SWEDEN – Sweden's AP3 has bought more than 70 local retail properties from Axa Real Estate for SEK1bn (€118m) the day after announcing returns of 14.8% on its real estate portfolio.
According to the buffer fund's annual results for 2012, assets under management rose to an all-time high of SEK233bn over the past year, aided mainly by a 17.4% return on its equity holdings, which resulted in a 10.7% overall return.
Fund chief executive Kerstin Hessius said the investment team continued to consider new investment approaches, including the launch of a new risk class – volatility.
"Our volatility strategies yielded excellent returns and helped to diversify the portfolio," she said.
Hessius also addressed the review of the AP Fund system, chaired by Mats Langensjö, saying that the debate following the report's August publication saw a number of questions "not fully ironed out".
She said questions about why the four main buffer funds – AP1, AP2, AP3 and AP4 – pursued different investment targets despite sharing the same goal were based on a misunderstanding of the system's purpose.
"We have different targets because our boards take different approaches to return and risk," she said. "This is entirely consistent with the philosophy of achieving risk diversification through multiple fund managers."
She also stressed that the report came at a time when there was a misconception about the future size of the buffer fund system, noting that a forecast published in 2011 by the Swedish Pensions Agency – one that predicted the system would have assets under management of SEK700bn in 2038 – had been revised upwards only a year later.
"The new forecast projected that the AP funds would in 2038 be managing pension assets of close to SEK1.6trn," she said, noting that this was three times the amount invested when the buffer system was launched in its current form in 2001.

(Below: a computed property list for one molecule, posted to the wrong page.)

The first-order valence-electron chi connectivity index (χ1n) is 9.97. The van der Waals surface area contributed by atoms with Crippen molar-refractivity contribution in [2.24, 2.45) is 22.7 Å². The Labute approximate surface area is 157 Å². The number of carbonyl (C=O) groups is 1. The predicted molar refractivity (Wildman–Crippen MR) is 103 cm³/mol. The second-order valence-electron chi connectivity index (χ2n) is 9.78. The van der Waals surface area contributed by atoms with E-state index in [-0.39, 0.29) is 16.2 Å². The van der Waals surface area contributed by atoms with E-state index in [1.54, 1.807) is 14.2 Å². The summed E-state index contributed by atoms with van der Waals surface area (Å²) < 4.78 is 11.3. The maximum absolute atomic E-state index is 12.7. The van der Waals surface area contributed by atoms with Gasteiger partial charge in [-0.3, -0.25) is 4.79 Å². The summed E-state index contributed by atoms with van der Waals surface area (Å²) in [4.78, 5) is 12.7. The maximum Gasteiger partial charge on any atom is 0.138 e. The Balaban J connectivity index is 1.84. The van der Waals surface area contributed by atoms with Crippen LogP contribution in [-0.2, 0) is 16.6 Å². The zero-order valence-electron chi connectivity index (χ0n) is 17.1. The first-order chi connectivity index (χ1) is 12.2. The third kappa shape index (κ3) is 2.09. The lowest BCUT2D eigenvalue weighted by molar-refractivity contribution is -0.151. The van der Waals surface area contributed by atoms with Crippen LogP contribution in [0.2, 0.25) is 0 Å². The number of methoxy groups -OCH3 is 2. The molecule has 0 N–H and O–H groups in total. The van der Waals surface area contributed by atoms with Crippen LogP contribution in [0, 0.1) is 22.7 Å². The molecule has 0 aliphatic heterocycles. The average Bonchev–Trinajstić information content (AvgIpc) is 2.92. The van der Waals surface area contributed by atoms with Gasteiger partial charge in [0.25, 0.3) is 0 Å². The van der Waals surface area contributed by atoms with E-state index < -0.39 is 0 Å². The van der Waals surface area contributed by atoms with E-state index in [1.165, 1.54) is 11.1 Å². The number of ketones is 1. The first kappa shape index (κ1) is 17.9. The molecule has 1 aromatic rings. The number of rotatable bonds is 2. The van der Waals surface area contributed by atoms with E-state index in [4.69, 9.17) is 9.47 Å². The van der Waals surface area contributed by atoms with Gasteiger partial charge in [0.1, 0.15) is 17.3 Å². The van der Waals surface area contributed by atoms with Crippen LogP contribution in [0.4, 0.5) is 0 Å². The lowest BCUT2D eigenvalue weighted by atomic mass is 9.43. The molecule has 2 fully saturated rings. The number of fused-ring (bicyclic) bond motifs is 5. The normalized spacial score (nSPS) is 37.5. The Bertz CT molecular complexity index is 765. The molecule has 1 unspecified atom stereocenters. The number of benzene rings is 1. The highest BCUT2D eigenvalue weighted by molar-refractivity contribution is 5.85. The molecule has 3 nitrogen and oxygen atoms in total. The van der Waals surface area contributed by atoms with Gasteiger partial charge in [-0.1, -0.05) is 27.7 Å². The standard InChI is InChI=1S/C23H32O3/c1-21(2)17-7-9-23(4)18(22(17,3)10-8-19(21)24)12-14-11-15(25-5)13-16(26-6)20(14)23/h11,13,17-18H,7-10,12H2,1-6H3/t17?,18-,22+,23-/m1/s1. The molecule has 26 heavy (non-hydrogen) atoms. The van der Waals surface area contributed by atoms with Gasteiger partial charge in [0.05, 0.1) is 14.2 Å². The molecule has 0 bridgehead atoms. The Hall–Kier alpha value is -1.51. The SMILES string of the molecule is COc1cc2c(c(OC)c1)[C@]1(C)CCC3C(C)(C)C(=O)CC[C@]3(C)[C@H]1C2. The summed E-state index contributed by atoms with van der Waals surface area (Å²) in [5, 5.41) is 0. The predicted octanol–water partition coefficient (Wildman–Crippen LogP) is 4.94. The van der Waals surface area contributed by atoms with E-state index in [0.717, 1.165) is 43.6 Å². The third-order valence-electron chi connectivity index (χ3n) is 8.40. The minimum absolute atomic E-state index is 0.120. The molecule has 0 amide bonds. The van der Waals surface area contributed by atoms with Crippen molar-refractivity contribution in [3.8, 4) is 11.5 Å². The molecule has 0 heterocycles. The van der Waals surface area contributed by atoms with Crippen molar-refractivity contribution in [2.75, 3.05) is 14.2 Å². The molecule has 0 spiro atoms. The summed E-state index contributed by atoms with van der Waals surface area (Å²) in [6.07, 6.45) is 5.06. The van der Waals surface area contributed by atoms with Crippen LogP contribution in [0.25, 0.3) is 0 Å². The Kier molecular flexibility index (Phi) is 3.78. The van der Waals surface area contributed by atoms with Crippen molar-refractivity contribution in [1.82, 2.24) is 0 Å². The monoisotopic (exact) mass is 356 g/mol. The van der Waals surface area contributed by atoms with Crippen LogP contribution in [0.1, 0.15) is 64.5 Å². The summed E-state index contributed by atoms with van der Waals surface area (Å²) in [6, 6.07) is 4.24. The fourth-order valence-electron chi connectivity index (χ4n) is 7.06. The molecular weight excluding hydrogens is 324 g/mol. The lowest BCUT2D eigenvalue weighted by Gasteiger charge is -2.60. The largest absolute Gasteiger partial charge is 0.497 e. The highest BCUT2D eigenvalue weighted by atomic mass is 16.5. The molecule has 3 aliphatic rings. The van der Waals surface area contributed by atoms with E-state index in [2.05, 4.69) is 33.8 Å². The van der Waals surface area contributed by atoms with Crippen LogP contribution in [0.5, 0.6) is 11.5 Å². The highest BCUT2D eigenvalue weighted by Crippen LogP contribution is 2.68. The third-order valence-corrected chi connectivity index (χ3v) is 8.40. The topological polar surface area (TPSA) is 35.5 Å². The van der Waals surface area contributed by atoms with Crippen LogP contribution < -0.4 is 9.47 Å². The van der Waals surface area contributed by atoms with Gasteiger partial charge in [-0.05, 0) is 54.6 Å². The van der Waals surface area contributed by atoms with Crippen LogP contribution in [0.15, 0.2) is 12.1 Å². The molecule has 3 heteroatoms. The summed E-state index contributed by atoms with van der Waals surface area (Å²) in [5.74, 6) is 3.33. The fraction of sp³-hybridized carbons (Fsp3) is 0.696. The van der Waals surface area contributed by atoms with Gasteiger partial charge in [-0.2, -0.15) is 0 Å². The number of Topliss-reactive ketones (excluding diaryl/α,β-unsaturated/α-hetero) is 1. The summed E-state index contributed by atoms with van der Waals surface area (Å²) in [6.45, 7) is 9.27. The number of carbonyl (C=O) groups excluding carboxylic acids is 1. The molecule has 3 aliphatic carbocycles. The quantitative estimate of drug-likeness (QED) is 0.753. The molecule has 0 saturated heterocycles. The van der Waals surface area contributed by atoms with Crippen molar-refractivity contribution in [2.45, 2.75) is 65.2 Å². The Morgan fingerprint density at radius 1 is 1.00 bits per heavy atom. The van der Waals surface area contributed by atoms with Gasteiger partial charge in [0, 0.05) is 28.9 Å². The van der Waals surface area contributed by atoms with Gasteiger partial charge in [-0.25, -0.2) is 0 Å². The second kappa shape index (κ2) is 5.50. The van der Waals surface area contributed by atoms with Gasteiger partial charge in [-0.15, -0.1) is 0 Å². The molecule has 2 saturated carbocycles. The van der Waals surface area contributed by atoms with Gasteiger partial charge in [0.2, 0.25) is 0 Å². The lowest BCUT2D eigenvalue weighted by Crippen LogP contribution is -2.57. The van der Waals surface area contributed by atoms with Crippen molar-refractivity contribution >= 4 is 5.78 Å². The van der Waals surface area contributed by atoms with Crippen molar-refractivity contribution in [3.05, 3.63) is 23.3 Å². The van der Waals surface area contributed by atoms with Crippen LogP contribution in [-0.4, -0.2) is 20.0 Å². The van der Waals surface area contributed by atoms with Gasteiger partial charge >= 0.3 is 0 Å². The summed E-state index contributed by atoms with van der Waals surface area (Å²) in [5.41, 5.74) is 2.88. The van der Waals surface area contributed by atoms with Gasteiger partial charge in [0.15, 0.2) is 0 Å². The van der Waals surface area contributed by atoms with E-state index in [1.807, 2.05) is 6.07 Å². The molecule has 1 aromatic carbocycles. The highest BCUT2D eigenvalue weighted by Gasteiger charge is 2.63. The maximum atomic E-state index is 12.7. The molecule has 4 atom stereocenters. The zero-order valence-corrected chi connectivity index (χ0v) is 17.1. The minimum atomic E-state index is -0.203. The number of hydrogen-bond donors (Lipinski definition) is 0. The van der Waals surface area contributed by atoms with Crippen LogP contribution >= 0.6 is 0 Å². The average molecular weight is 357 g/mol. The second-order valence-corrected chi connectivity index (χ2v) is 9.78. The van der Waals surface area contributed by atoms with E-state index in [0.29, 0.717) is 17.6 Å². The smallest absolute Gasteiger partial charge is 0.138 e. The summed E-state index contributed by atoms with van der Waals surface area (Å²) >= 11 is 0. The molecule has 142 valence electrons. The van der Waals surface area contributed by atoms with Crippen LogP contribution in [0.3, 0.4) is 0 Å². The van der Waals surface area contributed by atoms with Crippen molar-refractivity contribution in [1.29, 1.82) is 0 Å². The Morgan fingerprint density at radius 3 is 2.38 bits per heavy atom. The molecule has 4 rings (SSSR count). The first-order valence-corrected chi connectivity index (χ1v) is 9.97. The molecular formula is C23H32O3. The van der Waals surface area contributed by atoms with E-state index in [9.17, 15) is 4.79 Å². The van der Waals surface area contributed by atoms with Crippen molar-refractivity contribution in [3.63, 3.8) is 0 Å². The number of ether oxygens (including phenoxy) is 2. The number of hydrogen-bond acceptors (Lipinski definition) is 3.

"We can merely note that such forecasts are very long term and thus highly speculative," she said. "We should be very careful about drawing conclusions over potential changes to the pension system based on these projections."
In the annual report, the fund contrasted strong equity performance, comprising 8.8 percentage points of its total investment return, with a loss of 10.3% in the same asset class over 2011, and said that the second-strongest returns were posted by its real estate holdings.
However, the 14.8% return from property was 0.2 percentage points down compared with 2011 and followed a year when AP3 allocated heavily to property and other real assets – including infrastructure and timberland, as well as buying out joint venture partner Kungsleden's stake in social infrastructure company Hemsö.
The fund also confirmed that its 25% stake in a €1.3bn portfolio of German residential real estate bought by Patrizia early last year cost SEK1.3bn.
It added that SEK7.5bn of investment in domestic real estate had last year seen it become the largest net investor in Swedish property – a trend set to continue as the fund acquired a portfolio of 72 retail units from French manager Axa for SEK1bn.
Axa said the portfolio of largely food retail units was spread out across the country, offering AP3 "geographic diversification benefits as well as direct exposure to the well-performing food retail sector".
It added that around 80% of the space was let to large local retailers, offering the fund tenants "excellent" covenants.
Henrik Bastman, Axa Real Estate's head of asset management for the Nordics, said: "This comes at a time where state and private pension funds in Sweden, and across Europe as a whole, are increasingly looking towards the secure and stable cash flows provided by defensive real estate assets in order to meet their liability-matching needs."
Bengt Hellstrom, head of alternatives at AP3, said the investment would provide "good stable returns" and act as a diversifier for its real estate holdings.